In contrast, though metabolic disorders such as OAs could get enormous benefit from a renewed clinical outlook, data in regard to the link between the pathophysiology of the disease and the potential uses of elements of the ECS are still incipient, and studies comprising both variables are scarce. Oxidative stress and excitotoxicity are known to be implicated among several processes stimulated during the development of OAs. Under this understanding, an experimental approach determined the effects of WIN 55,212-2, a synthetic agonist of cannabinoid receptors known for eliciting analgesic properties on several animal models. This preclinical study reported that an experimental design administrating WIN 55,212-2 as pretreatment was sufficient to induce protective effects on early markers of endogenous metabolites that tend to be produced and accumulated in OAs; in addition, decrease in levels of ROS was also noted [58]. Despite limited, such emerging data can substantiate further research under the same paradigm, with the aims of assembling an alternative capable of preventing the formation of ROS, as well as lipid peroxidation, systematic events found to be exerted by toxic metabolites of OAs.

4. Concluding remarks

Neurological illnesses, such as the ones mentioned in this chapter, pose exceptional challenges for therapy and technology while conversely carry great predicaments for human quality of life and morbidity (See Figure 1). Oxidative stress, inflammation, excitotoxicity, and degeneration itself conform the basis of many diseases addressed in this revision; moreover, such factors constitute harbingers of mortality. Thus, diverse treatment paths need to be followed to advance towards fruitful options. In this form, the understanding of the physiological and functional consequences of the molecular changes comprised during health and disease is crucial. In this journey, the involvement of the ECS and its many angles has arisen, and the therapeutic approximations resulting from its employment have found a counterpart in many diseases that bear scenarios of great defies for both patients and clinicians, and unfortunately, many roadblocks lie ahead. Ideally such obstacles would be overcome through the establishment of compatible tests and measures for accurate and timely diagnosis, the addressing of the actual mechanisms of its pathogenesis, the proposal, and assessment of future protective therapies, and the development of prevention strategies for individuals at risk if applicable. Novel developments have driven scientific excitement to a new high; in this form, the pace of experimental research shows that neuroscience is headed towards the integration of the current clinical needs, with novel discoveries and technology. For these reasons, numerous researches cast a spotlight into the ECS, given the intimate relationship of these and pathological processes; in addition, its lipophilic qualities along with the remarkable low toxicity of its derivatives enable exogenous and synthetic cannabinoids as suitable strategies, hence avoiding common inconveniences and side effects commonly presented with traditional therapies. Besides, the challenges facing a future implementation to thwart neurodegenerative diseases are vast, and needless to say, misleading information in regard to safety and efficacy of cannabinoid-based therapies overwhelms general public, and appropriate studies must allow the substantiation of the viability of the endocannabinoid modulation as a strategy against neurodegeneration, and more importantly, would determine if the overall benefits outweigh all realistic disadvantages.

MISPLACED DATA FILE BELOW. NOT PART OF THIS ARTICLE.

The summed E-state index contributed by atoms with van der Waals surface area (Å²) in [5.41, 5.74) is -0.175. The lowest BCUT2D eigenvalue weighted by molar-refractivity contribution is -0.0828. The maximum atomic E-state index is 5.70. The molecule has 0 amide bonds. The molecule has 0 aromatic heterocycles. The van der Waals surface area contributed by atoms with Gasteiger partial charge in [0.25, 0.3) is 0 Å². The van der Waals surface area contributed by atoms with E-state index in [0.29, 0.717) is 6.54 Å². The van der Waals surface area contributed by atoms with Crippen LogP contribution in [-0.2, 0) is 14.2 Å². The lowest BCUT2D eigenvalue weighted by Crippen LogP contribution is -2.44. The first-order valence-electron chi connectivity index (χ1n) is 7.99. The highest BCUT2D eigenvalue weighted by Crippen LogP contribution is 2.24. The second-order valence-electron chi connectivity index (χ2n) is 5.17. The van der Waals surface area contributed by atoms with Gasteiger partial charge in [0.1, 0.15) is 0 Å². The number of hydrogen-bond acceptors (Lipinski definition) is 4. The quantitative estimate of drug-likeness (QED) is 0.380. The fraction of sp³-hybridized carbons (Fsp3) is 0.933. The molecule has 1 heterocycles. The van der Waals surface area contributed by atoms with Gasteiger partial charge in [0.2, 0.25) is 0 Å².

Figure 1.

Schematic representation of the neurological diseases acquiring therapeutic options based on cannabinoid chemistry.